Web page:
Wednesday, 19 August 2009

'The Matrix Reloaded' (Wachowski, 2003)

Clash of the titans. The Wachowskis explore challenging, cosmic themes in their subversive middle chapter of The Matrix Trilogy.

There's a charmingly chucklesome moment during the making-of documentary, The Burlyman Chronicles, in which the Wachowskis are standing in the middle of a vast, hangar-like building with cast members Keanu Reeves, Carrie-Anne Moss and Lawrence Fishburne, training at the very beginning of the pre-production period on the highly anticipated sequels to the 1999 cultural phenomenon, The Matrix. A cross-legged Lawrence Fishburne insists, "You wanna start out on a high. You wanna start out with high expectations. Gotta reach for something." Referencing producer Joel Silver's public proclamation that "in terms of trying to raise the bar, there is no bar," Andy Wachowski replies, "Where the ambition is on this movie? Day two: Uh, can we lower the bar a little bit?" At which point everyone bursts out in unanimous laughter.

And therein lies the heart of the challenge. How do you deliver a sequel to one of the greatest films of all time and not disappoint your audience? Clearly, this is a huge ask. Great sequels to great films can be counted on one hand. By contrast, sequels that are inferior or that disappoint make a much larger, much deeper pile. So which category would this fall into? Would it enter the elite pantheon of high quality sequels? If you listen to the current public consensus, the answer is a resounding, "No."

Fortunately or unfortunately, I do not agree with the public consensus.

When Stanley Kubrick's 2001: A Space Odyssey was released in 1968, and when Ridley Scott's Blade Runner was released in 1982, many critics accused their respective creators of being pretentious. Of creating ponderous, boring works that prioritised spectacle over story. Style over substance. They were dismissed with vitriol as being self-indulgent nonsenses whose authors had gone mad with money and had lost the discipline necessary to make a 'proper' film. To quote Morpheus from the first film, "Fate, it seems, is not without a sense of irony." An irony that I hope will repeat itself, for just as those aforementioned masterpieces were far too ahead of their time, far too ambitious in their scope for contemporary audiences to fully understand, so too is The Matrix Reloaded - together with its sequel, The Matrix Revolutions - one half of a monumentally misunderstood modern masterpiece.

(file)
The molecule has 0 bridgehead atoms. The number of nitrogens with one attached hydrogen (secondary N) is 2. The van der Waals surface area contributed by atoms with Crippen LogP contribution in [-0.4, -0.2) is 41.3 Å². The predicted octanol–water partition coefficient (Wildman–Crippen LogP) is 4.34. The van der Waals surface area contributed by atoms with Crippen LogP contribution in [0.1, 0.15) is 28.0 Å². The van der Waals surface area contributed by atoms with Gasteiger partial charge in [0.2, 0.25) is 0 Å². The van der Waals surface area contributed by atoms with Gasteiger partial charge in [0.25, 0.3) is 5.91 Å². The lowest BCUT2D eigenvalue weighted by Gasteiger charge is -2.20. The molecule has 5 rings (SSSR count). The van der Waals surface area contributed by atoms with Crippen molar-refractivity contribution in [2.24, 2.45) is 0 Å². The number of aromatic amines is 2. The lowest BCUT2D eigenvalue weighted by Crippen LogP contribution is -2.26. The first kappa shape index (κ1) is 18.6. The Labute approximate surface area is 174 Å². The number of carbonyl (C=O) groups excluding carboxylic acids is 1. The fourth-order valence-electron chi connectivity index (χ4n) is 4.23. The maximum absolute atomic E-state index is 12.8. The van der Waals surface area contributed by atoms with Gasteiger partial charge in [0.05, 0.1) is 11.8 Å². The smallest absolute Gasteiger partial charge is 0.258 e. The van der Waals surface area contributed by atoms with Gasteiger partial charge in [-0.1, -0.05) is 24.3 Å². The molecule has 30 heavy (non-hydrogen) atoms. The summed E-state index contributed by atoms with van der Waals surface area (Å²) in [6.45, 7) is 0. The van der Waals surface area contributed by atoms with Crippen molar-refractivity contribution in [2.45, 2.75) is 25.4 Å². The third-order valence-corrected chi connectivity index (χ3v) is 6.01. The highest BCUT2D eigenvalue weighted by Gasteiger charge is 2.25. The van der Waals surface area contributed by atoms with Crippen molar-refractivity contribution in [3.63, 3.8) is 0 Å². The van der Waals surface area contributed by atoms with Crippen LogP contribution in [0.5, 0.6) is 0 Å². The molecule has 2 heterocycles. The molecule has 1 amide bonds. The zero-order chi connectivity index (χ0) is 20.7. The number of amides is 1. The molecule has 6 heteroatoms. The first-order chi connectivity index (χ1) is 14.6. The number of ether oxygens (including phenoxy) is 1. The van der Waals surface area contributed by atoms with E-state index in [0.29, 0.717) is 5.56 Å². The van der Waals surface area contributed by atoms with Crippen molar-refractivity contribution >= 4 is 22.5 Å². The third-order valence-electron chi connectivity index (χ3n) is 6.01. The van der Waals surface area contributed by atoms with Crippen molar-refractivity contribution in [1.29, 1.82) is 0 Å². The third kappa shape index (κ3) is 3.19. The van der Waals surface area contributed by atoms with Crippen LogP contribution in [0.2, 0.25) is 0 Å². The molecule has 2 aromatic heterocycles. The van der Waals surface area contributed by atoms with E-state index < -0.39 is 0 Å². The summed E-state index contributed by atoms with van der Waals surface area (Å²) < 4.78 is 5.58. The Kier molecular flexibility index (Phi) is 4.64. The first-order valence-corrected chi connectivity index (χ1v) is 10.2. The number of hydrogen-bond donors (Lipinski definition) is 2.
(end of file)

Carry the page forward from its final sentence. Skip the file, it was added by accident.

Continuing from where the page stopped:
"We think the most important sort of fiction attempts to answer some of the big questions."
-- The Wachowski Brothers

Not only would the Wachowskis go on to challenge "some of the big questions", they would take it upon themselves to the biggest question - specifically, "What is the nature of the universe and what is my place in it?" Indeed, Larry Wachowski once described The Matrix Trilogy as "an exploration of consciousness" - an ambitious goal if ever there was one. Whereas some may despise the Wachowskis attempting this and look down upon their ambition as little more than raving, egotistical pretentiousness, I personally find their artistic zeal thoroughly laudable. Not since Stanley Kubrick have we had filmmakers who appear to harbour such lofty cinematic ideals of where the medium could and should go.

But what of their execution? Does their skill live up to their clear ambition? The answer is a resounding, "Yes." The Matrix Reloaded bravely subverts many of the elements set up in the first film. In this sense, the plot twists and turns, albeit mostly in the second half of the film. Reloaded does not have the dizzying first act of its predecessor, instead choosing to backload its more heady narrative gymnastics until later. While this structural choice appeared to bore some audience members, I found it compelling to be so firmly rooted in the world of Zion, its people, its hopes and dreams, only to have all those things ripped away one at a time. Combined with an opening that confers perpetual curiosity upon its audience until the film's climax, the film really is an elegant construction unto itself, despite being only half of a four-hour extravaganza.

I am reluctant to expand this review too far beyond the usual length, and so I will address more substantial aspects of theme, character and narrative in my review for The Matrix Revolutions. That said, The Matrix Reloaded is a jaw-dropping spectacle, whose visual virtuosity is matched by its intelligent, well-crafted story and expertly painted themes.


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